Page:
Surgical margins should be clear for a severely dysplastic nevus
Dysplastic nevi are atypical "funny looking" moles that are often categorized as having mild, moderate or severe atypia. They are generally larger and darker than other moles and have irregular or indistinct borders. When an abnormal mole is identified, a shave or punch biopsy is often performed for diagnosis. If the dysplastic nevus is classifed as severe, I often recommend a 5mm clear margin. In my experience, it is often difficult to clinically and pathologically distinguish these lesions from melanoma in situ.
A mole with severe dysplasia
The lesion needs to be excised such that there are microsopically clear margins. Punch biopsy or elliptical excision are both acceptable methods of excision as long as the margins are clear.
Removal with Clinically and Microscopically Clear Margins Important
Atypical Nevi (moles) that are severely or moderately atypical need to be completely excised both clinically and microscopically. Midly atypical nevi (sometimes called a Clark's Nevus) are considered, by most dermatologist, to be a variant of normal, and complete re-excision is not necessary.
A Biopsy Punch is really a tool that is generally used to obtain a diagnosis (biopsy) but this tool may also be used for treatment (excision). Some Biopsy punches are large enough to encircle the entire lesion along with the necessary margin for clearance. If the lesion is completely removed with adequate microscopic margins, you should be fine.
One thing to keep in mind-- the science of pigmented lesions is imperfect. There is great debate within the scientific community about exactly what an atypical mole really means, about the necessity to treat and what the proper treatment is. Be sure to consult with a respected, Board Certified Dermatologist that you trust and have a good rapport. This is the best way to obtain your best care.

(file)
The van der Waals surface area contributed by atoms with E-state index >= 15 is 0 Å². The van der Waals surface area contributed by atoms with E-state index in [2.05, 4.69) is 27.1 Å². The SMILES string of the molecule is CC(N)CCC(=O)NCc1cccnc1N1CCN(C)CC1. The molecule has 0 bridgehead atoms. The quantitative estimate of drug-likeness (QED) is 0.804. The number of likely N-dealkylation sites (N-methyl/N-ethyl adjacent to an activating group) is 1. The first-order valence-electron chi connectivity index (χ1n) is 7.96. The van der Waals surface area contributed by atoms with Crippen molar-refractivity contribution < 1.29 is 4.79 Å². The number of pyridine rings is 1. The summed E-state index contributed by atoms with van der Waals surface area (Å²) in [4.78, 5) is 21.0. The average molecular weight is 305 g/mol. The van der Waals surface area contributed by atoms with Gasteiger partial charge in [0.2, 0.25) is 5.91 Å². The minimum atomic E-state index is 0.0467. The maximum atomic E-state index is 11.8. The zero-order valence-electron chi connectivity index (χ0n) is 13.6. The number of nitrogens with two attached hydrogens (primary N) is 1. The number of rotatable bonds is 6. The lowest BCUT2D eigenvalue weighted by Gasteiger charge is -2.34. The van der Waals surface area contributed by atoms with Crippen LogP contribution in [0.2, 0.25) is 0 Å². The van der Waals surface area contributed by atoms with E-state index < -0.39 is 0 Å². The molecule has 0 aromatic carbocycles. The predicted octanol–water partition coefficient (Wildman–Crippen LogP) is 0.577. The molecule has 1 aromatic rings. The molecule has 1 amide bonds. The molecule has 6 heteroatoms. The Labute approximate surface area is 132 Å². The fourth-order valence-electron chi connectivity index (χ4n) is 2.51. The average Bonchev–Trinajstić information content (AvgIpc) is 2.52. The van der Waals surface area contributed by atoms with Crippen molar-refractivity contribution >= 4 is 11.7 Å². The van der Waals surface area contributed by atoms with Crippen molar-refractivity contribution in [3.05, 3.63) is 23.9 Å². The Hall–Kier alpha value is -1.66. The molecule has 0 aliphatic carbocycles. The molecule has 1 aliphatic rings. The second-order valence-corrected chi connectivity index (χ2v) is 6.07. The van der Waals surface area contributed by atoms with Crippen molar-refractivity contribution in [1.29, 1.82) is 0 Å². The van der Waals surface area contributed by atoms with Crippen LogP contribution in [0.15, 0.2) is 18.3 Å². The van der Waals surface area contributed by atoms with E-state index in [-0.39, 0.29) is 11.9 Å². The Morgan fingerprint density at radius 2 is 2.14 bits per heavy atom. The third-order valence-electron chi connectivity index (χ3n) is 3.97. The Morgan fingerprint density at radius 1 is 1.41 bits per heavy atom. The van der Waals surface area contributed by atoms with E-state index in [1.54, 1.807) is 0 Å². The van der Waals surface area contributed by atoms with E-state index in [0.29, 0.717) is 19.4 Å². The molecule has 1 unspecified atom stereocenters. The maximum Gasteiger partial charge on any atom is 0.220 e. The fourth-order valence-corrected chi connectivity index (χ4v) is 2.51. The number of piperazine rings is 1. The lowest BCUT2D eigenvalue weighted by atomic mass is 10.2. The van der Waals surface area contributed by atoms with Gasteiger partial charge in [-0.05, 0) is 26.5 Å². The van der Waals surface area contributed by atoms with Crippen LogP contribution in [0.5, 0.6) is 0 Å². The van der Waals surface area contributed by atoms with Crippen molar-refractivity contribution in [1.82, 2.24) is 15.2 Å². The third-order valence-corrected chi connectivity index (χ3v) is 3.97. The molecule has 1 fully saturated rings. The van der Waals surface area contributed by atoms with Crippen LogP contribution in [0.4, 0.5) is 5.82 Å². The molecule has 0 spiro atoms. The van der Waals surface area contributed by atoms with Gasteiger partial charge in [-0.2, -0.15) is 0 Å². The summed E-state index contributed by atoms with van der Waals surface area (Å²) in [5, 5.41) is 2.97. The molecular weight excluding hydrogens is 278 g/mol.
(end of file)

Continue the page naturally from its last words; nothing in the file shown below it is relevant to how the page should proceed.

A severely dysplastic mole is very close to melanoma.
A punch biopsy is enough only if it is VERY small. A severely dysplastic mole is very close to melanoma. I usually take at least a few millimeters margin to ensure the surrounding tissue is clear. The pathology report should show how close the lesion was to the margin. If it was close, I would recommend re-excision.
Margins for atypical moles
I think it is important to get clinically clear margins (both visually and microscopically) when removing a biopsy-proven atypical mole. It's best not to get hung up over measurements in millimeters as these are only guidelines. In my office, we will do an excision with suture closure to get clear margins for all moles that have moderate to severe atypia. For a mildly atypical mole we will observe the area and, if any pigmentation recurs in the biopsy site in the future, a very small excision is done (often with a small punch biopsy tool) for a minimal scar. We also follow all of our "atypical mole" patients by doing full skin examinations every six months.
I don't think you need to be too concerned. Where were these moles would be my first question? Second, margins are used as guidelines. If the mole was tiny, a 3mm margin could have been just fine and a 5mm margin could have been excessive. Usually we take larger margins on places like the body (trunk, arms, legs) where the skin is a bit more forgiving and we take as minimal as possible on the face and hands, where there isn't a lot of skin to give. I don't even do punch biopsies because I find often that they go too wide and deep and remove too much skin unnecessarily which can lead to scars and marks. I always use a scalpel when doing mole removals. If you see something return in the area, you need to have it looked at, but don't worry about margin sizes.